Implementing authorization on top of NServiceBus

I’m implementing authorization on top of NServiceBus + RabbitMQ. We are using TLS.

For the actual authorization we are using ClaimsPrincipal/ClaimsIdentity. It’s stored in the contex.Extensions bag (we have an extension method to easily access it).

To transport the principal to our micro services I’m using transport behaviors where I serialize the principal into a JWT token that are stored in an extra NSB message header. The secret used to generate the JWT token is stored in a protected location (haven’t decided on ProtectedStorage or just a shared folder with limited access).

To make sure that someone haven’t just copied that header and injected it into other messages I’m also calculating a HMAC checksum using the message body + the OriginatingEndpoint.

Is the OriginatingEndpoint header easily spoofed? Are there a better way to make sure that the message is from a trusted source?

Hi @jgauffin,

in theory any header can be easily spoofed, as it’s just a string/string key value. If you’re signing the message then the only option for a malicious user would be to gain access to the broker and send a malicious message. If they got access to the broker, they are already inside the system which means that any message/endpoint level defense is basically worthless, or near to worthless.

The only thing that can be a mitigation is that the message signing is done through a certificate that needs to be available to the endpoint, which means that a malicious user needs to gain access to one of te existing machines to get access to the certificate and it’s not anymore enough to get access to the broker only.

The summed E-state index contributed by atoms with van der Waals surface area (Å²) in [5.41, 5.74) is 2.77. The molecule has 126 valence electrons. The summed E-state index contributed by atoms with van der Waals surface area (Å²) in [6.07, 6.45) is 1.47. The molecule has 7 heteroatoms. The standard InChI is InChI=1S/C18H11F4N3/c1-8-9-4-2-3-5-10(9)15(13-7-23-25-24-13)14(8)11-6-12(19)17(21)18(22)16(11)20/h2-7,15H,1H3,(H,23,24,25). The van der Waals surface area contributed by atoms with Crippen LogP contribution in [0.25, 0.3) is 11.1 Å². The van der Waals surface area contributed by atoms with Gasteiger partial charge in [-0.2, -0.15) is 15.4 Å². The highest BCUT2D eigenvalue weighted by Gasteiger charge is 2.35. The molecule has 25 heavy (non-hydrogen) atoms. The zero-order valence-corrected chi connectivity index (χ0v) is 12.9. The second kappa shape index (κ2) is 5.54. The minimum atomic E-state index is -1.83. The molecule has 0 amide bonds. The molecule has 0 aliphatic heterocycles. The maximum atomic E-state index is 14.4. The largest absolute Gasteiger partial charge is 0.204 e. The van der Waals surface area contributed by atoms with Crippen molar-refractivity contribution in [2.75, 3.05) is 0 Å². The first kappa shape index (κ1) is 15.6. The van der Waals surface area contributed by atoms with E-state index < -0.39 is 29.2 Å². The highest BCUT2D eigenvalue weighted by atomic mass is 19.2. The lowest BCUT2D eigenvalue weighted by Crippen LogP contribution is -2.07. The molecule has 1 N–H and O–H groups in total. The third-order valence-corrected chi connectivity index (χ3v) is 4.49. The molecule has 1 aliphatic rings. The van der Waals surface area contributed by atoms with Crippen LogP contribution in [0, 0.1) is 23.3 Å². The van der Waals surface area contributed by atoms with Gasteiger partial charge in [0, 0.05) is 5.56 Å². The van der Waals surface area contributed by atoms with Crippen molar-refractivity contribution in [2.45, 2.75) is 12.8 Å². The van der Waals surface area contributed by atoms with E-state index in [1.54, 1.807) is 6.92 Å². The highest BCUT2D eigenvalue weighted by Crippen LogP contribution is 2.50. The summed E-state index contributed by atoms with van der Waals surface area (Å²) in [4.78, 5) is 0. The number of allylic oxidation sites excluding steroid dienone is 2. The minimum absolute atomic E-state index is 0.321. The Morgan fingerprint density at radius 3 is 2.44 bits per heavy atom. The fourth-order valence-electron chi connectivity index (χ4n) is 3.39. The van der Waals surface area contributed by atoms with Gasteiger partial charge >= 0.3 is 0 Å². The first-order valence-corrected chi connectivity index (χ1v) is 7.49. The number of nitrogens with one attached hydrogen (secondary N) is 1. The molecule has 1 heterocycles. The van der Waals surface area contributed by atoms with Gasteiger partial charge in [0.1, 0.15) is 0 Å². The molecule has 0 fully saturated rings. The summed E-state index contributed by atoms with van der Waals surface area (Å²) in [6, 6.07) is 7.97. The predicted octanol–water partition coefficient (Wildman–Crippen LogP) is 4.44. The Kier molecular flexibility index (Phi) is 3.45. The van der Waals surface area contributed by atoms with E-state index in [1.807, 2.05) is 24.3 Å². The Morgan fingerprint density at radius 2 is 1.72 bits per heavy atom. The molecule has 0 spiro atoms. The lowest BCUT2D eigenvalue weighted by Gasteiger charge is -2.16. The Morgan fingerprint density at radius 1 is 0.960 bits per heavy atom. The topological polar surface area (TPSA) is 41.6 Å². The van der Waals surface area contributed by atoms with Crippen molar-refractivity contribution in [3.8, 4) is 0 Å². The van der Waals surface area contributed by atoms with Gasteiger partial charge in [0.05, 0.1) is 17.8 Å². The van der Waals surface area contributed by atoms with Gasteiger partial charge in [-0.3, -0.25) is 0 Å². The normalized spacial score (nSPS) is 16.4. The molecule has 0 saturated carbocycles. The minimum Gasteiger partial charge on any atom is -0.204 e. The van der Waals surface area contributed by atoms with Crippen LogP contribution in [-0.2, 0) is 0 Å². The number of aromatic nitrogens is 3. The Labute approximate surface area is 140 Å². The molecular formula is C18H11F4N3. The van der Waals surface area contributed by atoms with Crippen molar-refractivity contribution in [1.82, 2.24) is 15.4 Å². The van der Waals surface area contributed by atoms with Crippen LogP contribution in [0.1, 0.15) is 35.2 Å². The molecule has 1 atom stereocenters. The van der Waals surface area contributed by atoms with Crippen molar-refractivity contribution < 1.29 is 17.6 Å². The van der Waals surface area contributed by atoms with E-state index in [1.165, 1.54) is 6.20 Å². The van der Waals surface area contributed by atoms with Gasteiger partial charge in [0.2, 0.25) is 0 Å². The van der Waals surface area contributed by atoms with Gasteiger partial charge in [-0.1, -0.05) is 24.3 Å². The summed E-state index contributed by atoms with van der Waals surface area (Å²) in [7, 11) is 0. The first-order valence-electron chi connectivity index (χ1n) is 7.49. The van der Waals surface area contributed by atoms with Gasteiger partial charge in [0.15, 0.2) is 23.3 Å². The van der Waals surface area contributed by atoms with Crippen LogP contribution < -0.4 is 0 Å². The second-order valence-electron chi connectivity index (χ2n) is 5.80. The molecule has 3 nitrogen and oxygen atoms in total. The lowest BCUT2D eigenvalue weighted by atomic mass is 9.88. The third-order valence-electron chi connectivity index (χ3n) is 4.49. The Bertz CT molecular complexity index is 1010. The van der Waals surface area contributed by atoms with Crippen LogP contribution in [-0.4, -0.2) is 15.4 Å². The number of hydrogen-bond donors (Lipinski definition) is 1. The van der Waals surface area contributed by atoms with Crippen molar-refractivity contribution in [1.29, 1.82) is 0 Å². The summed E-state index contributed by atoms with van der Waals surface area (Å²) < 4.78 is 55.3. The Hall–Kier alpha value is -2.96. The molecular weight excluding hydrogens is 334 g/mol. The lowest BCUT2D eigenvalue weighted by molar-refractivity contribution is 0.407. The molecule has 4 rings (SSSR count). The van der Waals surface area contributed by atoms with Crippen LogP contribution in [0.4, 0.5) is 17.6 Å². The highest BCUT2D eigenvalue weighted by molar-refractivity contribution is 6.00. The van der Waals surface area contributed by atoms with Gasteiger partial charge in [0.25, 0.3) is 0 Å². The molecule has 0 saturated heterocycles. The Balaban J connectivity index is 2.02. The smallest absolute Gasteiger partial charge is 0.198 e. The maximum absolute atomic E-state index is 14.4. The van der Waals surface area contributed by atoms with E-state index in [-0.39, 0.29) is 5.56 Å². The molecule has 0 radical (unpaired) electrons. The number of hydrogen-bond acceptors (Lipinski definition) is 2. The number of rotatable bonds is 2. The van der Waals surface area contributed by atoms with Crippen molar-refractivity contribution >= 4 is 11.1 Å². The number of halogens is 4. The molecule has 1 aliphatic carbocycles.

Isn’t that the same thing as signing the message with HMAC though? The secret is protected on the local machine and you need to have access to the service account to retrieve it.

(I’ll just sign the message and skip the header when generating the hash).

Right. If the secret is in the machine protected strage, then yes. You need to gain access to the machine, and if that happens you’re already in trouble.

The other thing you need to think about is if the JWT token has an expiration mechanism built-in, I know very little of JWT tokens. Because if that’s the case what happens if message processing fails and the message if sent to the error queue? When the message is retried the JWT token might be expired.

I’ve set an expiration time to a week, so it’s handled.

Thank you for all the feedback.

Hi Jonas

More as an FYI. We recently updated our username using headers example to include a principle accessor

In case you require to inject the principles into other components via dependency injection this shows you how to achieve it. Of course using the context extension bag is an elegant way if you want to float the information into the handlers only without needing to rely on DI and “black magic” like AsyncLocals